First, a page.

Single Python loop vs multiple list comprehensions

Sometimes we need to fill multiple lists with different items based on some condition. One way to do this, that we can see online, is to use multiple list comprehensions that iterate through the same sequence, each one filtering the items by a specific, but different criteria. While this works, it raises the question why we need to iterate through the same sequence multiple times. It seems that we are both duplicating code and repeating the same operation as many times as the number of the existing list comprehensions. What if we used only a single loop that wasn't as fast as a list comprehension?

Here is the code that attempts to examine this:

from random import randint from time import perf_counter nums = [randint(0,10000) for i in range(10000000)] # Multiple list comprehensions start1 = perf_counter() a = [num for num in nums if num % 3 == 0] b = [num for num in nums if num % 3 == 1] c = [num for num in nums if num % 3 == 2] end1 = perf_counter() print('List comprehensions: ' + "{0:.4f}".format(end1 - start1)) # Single Python loop start2 = perf_counter() a, b, c = [], [], [] for num in nums: mod = num % 3 if mod == 0: a.append(num) if mod == 1: b.append(num) if mod == 2: c.append(num) end2 = perf_counter() print('Single loop: ' + "{0:.4f}".format(end2 - start2)) """ List comprehensions: 7.8951 Single loop: 10.3740 """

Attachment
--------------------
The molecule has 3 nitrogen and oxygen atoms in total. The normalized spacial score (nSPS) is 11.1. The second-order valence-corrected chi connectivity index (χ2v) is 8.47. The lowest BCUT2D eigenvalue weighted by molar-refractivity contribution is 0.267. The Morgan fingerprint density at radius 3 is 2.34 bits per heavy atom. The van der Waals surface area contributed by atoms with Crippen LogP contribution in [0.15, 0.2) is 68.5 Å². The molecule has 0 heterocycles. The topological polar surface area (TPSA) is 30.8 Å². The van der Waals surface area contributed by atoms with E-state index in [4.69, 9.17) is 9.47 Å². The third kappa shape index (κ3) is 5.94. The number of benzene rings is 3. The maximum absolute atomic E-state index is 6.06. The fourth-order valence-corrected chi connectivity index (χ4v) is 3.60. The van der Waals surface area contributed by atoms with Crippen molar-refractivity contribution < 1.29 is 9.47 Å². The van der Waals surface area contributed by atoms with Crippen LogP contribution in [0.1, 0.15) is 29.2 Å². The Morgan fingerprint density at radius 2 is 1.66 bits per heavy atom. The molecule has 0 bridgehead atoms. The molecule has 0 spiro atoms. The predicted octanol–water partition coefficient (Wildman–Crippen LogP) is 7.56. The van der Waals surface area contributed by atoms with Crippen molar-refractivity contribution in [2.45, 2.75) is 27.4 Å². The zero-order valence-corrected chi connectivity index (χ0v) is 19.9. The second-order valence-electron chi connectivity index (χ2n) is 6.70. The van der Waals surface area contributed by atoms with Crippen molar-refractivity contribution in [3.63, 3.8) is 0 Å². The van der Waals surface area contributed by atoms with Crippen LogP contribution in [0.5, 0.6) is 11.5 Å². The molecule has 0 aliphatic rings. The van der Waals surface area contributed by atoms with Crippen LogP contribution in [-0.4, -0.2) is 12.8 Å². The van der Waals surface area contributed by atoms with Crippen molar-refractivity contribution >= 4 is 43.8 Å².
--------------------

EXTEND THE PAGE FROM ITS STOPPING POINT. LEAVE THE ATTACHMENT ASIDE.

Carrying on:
We see that the list comprehensions are quite compact and much more readable. But the part "for num in nums" is repeated three times and the modulo operation seems to be re-computed each time. The alternative is shown below, where we use a single Python loop, caching the result of the modulo operation in a variable. Although intuition tells us that the second version would be faster, it turns out that exactly the opposite is true. We see that on a sequence of 10 million items, the performance can vary by as much as 24%. At least on Python 3.5.2, three separate list comprehensions are still faster than a single loop implemented in Python.